Is collecting the DNA from felony arrestees unconstitutional?
RICHMOND, Va (WTVR)- Maryland’s highest court has stopped authorities from collecting DNA samples from felony arrestees after lawyers for a convicted rapist successfully argued the common practice is unconstitutional.
The case: Alonzo Jay King Jr. was arrested in Maryland on a serious assault charge in 2009. Maryland law allowed for felony arrestees to have their DNA collected, and King was nailed for the 2003 rape of a woman in her Salisbury home.
His attorneys successfully argued that collecting his DNA violated his Fourth Amendment right to be free of unreasonable searches and seizures. On Tuesday, Maryland’s highest court blocked the collecting of DNA swabs from arrestees before they’re convicted.
This isn’t the first time the arrestee DNA practice has been challenged, but it may become the first time it’s tested in the US Supreme Court.
A third of U.S. states allow felony arrestees to be have their DNA collected.
Virginia was a pioneer in the DNA database and passed the first laws that enabled the testing of criminals, and later, those arrested for certain types of crimes.
The arrestee law was challenged here and upheld, as it has been in the eastern and northern districts of California, the western district of New York and in Colorado.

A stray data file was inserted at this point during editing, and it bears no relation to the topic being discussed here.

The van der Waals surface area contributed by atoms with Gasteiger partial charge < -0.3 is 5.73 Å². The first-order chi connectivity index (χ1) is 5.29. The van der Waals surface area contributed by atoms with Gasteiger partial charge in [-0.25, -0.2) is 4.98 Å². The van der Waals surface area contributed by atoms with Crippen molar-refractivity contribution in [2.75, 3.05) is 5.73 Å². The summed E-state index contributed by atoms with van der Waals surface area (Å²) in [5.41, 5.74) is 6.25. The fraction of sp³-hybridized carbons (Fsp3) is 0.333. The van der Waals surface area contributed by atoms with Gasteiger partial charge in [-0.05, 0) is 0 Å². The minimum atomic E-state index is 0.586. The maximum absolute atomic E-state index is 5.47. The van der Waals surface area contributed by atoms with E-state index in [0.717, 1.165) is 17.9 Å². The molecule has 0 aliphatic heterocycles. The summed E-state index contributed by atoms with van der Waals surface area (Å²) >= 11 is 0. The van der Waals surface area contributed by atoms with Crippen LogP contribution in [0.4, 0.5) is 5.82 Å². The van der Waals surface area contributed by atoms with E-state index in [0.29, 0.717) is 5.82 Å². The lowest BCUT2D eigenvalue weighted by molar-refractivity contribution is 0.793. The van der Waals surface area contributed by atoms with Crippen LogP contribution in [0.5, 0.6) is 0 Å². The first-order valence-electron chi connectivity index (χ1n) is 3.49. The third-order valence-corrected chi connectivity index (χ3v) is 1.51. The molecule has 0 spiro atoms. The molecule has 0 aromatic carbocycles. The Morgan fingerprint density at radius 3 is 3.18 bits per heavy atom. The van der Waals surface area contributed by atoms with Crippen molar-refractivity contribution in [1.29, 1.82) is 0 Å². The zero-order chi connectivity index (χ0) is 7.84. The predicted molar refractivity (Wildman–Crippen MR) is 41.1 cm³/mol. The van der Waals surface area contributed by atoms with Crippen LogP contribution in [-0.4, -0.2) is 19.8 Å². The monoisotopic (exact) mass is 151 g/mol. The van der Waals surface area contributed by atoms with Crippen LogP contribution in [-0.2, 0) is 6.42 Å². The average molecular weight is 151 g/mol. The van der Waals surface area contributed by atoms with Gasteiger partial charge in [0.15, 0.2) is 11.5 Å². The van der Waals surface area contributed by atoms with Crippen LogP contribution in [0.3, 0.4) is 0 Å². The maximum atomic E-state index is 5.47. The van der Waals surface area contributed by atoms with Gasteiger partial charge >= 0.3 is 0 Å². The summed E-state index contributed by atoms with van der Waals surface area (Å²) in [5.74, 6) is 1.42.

Maryland now joins Minnesota in overturning the law.
Some courts, in upholding the practice, say it’s no more invasive than collecting fingerprints, which has been going on for the better part of a century.
For Kent Willis with the Virginia ACLU, it’s “an invasion of your personal space that goes beyond something like fingerprinting. You literally have to open your mouth and you’re losing a piece of your body. There’s also a slippery slope argument here. One of the concerns that civil liberties groups have is that the increasing use of collecting DNA from individuals will continue to the point where we simply take the DNA of everybody once they’re born.”
There’s no question, the database of arrestee DNA has been effective. Since Virginia has began testing arrestees in 2003, they’ve had 700 matches to crimes.
Supporters also point out that the DNA databank has cleared many people of crimes or suspicion of crimes.
They say it’s colorblind and doesn’t care about ethnicity or class.
And they point to the case of Chester Turner, a Los Angeles pizza deliveryman who was arrested 21 times over 15 years, but never convicted of a crime serious enough to allow for testing. Once he was finally convicted of a rape, his DNA was tested and he was connected to 12 murdered and raped women. Many of them would’ve been spared if he had been tested as an arrestee.
In a country that stands on the principle that you’re innocent until proven guilty, should you have to spit to provide evidence of your innocence – or guilt?